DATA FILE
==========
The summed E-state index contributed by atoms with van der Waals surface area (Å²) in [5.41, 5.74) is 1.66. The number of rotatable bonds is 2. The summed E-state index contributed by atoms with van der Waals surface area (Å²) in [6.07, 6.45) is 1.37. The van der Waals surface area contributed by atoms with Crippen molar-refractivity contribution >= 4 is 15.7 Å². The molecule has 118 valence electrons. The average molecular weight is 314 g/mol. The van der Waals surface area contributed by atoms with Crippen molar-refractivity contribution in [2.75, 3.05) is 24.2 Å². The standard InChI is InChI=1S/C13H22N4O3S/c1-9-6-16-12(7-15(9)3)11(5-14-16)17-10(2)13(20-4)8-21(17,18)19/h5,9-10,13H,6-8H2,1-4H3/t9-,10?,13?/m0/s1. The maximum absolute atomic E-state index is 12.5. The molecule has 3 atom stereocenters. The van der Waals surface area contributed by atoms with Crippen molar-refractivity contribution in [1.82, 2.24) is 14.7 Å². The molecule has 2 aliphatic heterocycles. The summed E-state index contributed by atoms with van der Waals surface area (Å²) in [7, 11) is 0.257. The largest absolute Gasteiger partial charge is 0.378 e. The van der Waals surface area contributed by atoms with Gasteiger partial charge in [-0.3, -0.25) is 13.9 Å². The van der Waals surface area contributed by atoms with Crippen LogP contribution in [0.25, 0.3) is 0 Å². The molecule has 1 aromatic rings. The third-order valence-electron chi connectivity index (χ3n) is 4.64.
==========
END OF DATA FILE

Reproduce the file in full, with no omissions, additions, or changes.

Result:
The summed E-state index contributed by atoms with van der Waals surface area (Å²) in [5.41, 5.74) is 1.66. The number of rotatable bonds is 2. The summed E-state index contributed by atoms with van der Waals surface area (Å²) in [6.07, 6.45) is 1.37. The van der Waals surface area contributed by atoms with Crippen molar-refractivity contribution >= 4 is 15.7 Å². The molecule has 118 valence electrons. The average molecular weight is 314 g/mol. The van der Waals surface area contributed by atoms with Crippen molar-refractivity contribution in [2.75, 3.05) is 24.2 Å². The standard InChI is InChI=1S/C13H22N4O3S/c1-9-6-16-12(7-15(9)3)11(5-14-16)17-10(2)13(20-4)8-21(17,18)19/h5,9-10,13H,6-8H2,1-4H3/t9-,10?,13?/m0/s1. The maximum absolute atomic E-state index is 12.5. The molecule has 3 atom stereocenters. The van der Waals surface area contributed by atoms with Crippen molar-refractivity contribution in [1.82, 2.24) is 14.7 Å². The molecule has 2 aliphatic heterocycles. The summed E-state index contributed by atoms with van der Waals surface area (Å²) in [7, 11) is 0.257. The largest absolute Gasteiger partial charge is 0.378 e. The van der Waals surface area contributed by atoms with Gasteiger partial charge in [-0.3, -0.25) is 13.9 Å². The van der Waals surface area contributed by atoms with Crippen LogP contribution in [0.25, 0.3) is 0 Å². The molecule has 1 aromatic rings. The third-order valence-electron chi connectivity index (χ3n) is 4.64.